See also: big, life

large as life

Also, larger than life. See big as life.
See also: large, life

large as life

BRITISH, AMERICAN or

big as life

AMERICAN
If you say that someone is somewhere, large as life, you mean that you are surprised and sometimes shocked to see them there. And now she was back, large as life, to claim her inheritance. Amos walked big as life into the diner and took his time over the menu.
See also: large, life

larger than life

BRITISH, AMERICAN or

bigger than life

AMERICAN
COMMON If you describe someone as larger than life, you mean that they have a very strong personality and behave in a way that makes people notice them. She was larger than life yet intensely human, brilliant yet warm. He's bigger than life, and she's quiet and humble. Note: Larger-than-life is often used before nouns. John Huston was a larger-than-life character, whose temperament was as dramatic as any of the characters in his own films.
See also: larger, life

large as life

(of a person) conspicuously present. informal
This expression was originally used literally, with reference to the size of a statue or portrait relative to the original: in the mid 18th century Horace Walpole described a painting as being ‘as large as the life’. The humorous mid 19th-century elaboration of the expression, large as life and twice as natural , used by Lewis Carroll and others, is still sometimes found; it is attributed to the Canadian humorist T. C. Haliburton ( 1796–1865 ).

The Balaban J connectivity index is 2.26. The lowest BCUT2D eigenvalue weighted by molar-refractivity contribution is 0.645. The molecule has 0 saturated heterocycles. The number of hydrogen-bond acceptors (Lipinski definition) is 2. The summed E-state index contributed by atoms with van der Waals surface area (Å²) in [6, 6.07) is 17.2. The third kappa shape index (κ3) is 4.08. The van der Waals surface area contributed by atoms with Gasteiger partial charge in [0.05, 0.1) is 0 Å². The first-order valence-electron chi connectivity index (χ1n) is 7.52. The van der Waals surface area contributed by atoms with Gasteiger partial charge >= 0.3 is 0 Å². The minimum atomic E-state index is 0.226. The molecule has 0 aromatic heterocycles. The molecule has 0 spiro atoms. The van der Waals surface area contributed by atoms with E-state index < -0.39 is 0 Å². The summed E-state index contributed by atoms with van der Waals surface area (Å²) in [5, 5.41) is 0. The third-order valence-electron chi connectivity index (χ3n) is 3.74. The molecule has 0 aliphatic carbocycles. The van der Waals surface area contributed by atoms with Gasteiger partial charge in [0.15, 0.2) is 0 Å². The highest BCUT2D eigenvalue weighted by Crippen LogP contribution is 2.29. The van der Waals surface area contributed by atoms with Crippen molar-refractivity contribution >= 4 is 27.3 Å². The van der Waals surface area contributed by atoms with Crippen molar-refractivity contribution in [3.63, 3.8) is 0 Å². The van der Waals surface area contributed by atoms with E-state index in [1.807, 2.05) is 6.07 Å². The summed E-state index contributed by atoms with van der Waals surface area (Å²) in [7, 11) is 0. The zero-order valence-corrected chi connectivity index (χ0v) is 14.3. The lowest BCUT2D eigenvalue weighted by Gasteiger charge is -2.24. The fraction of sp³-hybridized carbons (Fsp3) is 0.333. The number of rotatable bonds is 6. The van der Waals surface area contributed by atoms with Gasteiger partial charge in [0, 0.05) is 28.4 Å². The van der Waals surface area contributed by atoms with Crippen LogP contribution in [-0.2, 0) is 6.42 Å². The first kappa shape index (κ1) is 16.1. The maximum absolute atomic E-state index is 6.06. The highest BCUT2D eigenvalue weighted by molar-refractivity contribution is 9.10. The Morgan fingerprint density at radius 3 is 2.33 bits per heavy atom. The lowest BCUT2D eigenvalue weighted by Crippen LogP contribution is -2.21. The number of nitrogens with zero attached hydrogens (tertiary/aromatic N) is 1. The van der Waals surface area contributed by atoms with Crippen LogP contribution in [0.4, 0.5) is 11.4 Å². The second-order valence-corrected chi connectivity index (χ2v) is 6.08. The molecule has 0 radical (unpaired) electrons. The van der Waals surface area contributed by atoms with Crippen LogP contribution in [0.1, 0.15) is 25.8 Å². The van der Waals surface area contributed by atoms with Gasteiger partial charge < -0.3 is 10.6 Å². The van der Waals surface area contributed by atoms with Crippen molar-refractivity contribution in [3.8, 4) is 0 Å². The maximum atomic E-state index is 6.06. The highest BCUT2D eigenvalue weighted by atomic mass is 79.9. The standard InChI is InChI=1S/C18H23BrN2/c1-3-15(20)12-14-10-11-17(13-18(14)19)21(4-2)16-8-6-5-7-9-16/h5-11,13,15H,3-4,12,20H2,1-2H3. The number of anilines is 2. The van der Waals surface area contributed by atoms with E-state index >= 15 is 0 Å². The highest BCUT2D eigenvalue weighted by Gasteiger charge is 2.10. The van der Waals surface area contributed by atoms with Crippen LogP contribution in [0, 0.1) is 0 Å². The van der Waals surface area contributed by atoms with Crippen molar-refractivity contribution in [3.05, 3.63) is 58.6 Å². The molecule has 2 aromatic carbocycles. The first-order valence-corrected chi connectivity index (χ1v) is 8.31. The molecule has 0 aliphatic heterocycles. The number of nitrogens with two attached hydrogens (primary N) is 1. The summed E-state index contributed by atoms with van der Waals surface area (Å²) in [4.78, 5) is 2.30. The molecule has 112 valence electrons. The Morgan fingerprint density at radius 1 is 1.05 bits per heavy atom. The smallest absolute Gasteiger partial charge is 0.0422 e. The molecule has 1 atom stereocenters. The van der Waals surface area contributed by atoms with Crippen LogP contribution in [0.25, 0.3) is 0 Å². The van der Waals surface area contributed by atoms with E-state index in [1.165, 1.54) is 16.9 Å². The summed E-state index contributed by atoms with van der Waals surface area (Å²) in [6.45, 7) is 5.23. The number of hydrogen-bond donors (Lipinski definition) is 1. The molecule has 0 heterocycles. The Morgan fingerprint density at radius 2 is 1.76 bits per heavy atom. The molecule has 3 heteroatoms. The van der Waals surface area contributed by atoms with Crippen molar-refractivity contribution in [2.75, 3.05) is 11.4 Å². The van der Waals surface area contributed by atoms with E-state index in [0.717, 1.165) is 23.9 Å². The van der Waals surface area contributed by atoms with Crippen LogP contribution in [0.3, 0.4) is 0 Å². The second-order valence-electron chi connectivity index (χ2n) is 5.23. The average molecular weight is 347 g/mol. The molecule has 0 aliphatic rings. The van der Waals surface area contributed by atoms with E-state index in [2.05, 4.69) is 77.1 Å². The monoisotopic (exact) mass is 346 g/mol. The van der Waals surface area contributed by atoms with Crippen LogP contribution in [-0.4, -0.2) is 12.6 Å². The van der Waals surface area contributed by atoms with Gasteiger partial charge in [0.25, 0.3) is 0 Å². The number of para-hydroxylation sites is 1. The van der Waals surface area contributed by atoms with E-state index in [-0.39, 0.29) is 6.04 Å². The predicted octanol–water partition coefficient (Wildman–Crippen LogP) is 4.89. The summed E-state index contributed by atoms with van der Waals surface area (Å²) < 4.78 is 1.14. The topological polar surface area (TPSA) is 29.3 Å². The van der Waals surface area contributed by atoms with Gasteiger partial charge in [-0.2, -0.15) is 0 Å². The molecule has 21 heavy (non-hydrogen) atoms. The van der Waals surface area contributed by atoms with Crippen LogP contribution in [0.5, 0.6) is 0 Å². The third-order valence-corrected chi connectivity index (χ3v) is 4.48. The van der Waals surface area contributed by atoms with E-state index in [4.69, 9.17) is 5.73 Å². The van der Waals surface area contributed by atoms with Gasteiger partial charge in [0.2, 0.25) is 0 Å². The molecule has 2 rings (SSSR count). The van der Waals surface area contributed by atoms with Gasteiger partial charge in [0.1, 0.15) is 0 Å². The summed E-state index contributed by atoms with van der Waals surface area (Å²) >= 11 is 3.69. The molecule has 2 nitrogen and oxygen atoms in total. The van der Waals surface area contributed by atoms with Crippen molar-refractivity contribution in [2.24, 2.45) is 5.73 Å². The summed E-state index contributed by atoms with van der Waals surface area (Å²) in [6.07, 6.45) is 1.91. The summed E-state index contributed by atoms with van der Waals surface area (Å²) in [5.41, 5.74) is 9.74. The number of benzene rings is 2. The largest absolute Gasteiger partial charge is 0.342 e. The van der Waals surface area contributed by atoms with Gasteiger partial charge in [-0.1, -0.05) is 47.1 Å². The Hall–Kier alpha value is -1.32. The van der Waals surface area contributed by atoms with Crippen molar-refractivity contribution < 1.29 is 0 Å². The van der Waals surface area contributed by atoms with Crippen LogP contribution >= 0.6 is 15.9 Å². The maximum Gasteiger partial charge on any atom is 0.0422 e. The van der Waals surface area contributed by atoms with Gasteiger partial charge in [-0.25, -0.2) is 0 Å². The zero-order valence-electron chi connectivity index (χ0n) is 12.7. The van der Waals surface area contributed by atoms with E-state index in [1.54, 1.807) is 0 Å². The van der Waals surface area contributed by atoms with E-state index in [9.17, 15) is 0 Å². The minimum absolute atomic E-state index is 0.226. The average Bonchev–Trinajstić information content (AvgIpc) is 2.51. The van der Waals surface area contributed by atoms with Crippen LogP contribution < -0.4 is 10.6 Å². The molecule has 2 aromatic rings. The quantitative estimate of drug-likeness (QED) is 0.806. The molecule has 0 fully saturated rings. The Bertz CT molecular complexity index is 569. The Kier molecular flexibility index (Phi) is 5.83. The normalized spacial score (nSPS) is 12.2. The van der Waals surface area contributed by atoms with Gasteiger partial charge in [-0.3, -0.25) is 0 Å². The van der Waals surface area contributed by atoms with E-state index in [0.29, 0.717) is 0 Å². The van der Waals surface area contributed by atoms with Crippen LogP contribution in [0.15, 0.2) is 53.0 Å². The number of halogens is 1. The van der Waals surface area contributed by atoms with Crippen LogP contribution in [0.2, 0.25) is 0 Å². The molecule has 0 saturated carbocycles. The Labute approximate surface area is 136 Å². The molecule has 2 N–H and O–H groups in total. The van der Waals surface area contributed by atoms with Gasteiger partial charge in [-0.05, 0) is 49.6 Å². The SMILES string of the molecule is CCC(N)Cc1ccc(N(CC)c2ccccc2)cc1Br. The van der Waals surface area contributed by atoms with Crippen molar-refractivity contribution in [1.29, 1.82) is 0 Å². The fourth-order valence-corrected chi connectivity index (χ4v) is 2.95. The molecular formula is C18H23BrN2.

See also: large, life

larger than life

1 (of a person) attracting attention because their appearance or behaviour is more flamboyant than that of ordinary people. 2 (of a thing) seeming disproportionately important.
1996 Face I feel that Keith from The Prodigy has been your best cover this year—he is London, in your face, loud and larger than life.
See also: larger, life

(as) large as ˈlife

(humorous) used of somebody who is seen in person, often unexpectedly: I thought she’d left the country, but there she was, large as life, in the supermarket!
See also: large, life

larger than ˈlife

looking or behaving in a way that is more interesting or exciting than other people, and so is likely to attract attention: He’s one of those larger than life characters.
See also: larger, life
References in periodicals archive ?
Regardless, some funds set community against community and certainly give the advantage to larger centers.
In most dimensions, there is little difference between the G Sedan and its larger M Sedan brother.